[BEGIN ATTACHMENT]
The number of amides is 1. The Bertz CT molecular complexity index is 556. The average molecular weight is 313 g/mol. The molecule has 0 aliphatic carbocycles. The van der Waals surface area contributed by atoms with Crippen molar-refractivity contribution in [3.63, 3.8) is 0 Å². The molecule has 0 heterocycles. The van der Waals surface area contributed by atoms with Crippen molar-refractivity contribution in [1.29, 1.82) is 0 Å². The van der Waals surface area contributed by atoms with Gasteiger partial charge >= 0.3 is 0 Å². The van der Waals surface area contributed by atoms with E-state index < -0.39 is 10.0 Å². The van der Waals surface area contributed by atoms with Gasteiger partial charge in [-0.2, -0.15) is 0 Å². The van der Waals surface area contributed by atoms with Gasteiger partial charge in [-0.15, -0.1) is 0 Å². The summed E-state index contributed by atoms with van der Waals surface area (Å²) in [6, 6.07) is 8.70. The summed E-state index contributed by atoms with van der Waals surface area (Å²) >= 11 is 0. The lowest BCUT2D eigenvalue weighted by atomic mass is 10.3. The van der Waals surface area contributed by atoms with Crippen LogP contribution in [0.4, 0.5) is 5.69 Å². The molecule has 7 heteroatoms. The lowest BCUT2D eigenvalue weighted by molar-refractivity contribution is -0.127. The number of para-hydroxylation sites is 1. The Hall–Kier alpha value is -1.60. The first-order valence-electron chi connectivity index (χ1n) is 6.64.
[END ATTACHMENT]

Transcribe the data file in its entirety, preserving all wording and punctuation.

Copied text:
The number of amides is 1. The Bertz CT molecular complexity index is 556. The average molecular weight is 313 g/mol. The molecule has 0 aliphatic carbocycles. The van der Waals surface area contributed by atoms with Crippen molar-refractivity contribution in [3.63, 3.8) is 0 Å². The molecule has 0 heterocycles. The van der Waals surface area contributed by atoms with Crippen molar-refractivity contribution in [1.29, 1.82) is 0 Å². The van der Waals surface area contributed by atoms with Gasteiger partial charge >= 0.3 is 0 Å². The van der Waals surface area contributed by atoms with E-state index < -0.39 is 10.0 Å². The van der Waals surface area contributed by atoms with Gasteiger partial charge in [-0.2, -0.15) is 0 Å². The van der Waals surface area contributed by atoms with Gasteiger partial charge in [-0.15, -0.1) is 0 Å². The summed E-state index contributed by atoms with van der Waals surface area (Å²) in [6, 6.07) is 8.70. The summed E-state index contributed by atoms with van der Waals surface area (Å²) >= 11 is 0. The lowest BCUT2D eigenvalue weighted by atomic mass is 10.3. The van der Waals surface area contributed by atoms with Crippen LogP contribution in [0.4, 0.5) is 5.69 Å². The molecule has 7 heteroatoms. The lowest BCUT2D eigenvalue weighted by molar-refractivity contribution is -0.127. The number of para-hydroxylation sites is 1. The Hall–Kier alpha value is -1.60. The first-order valence-electron chi connectivity index (χ1n) is 6.64.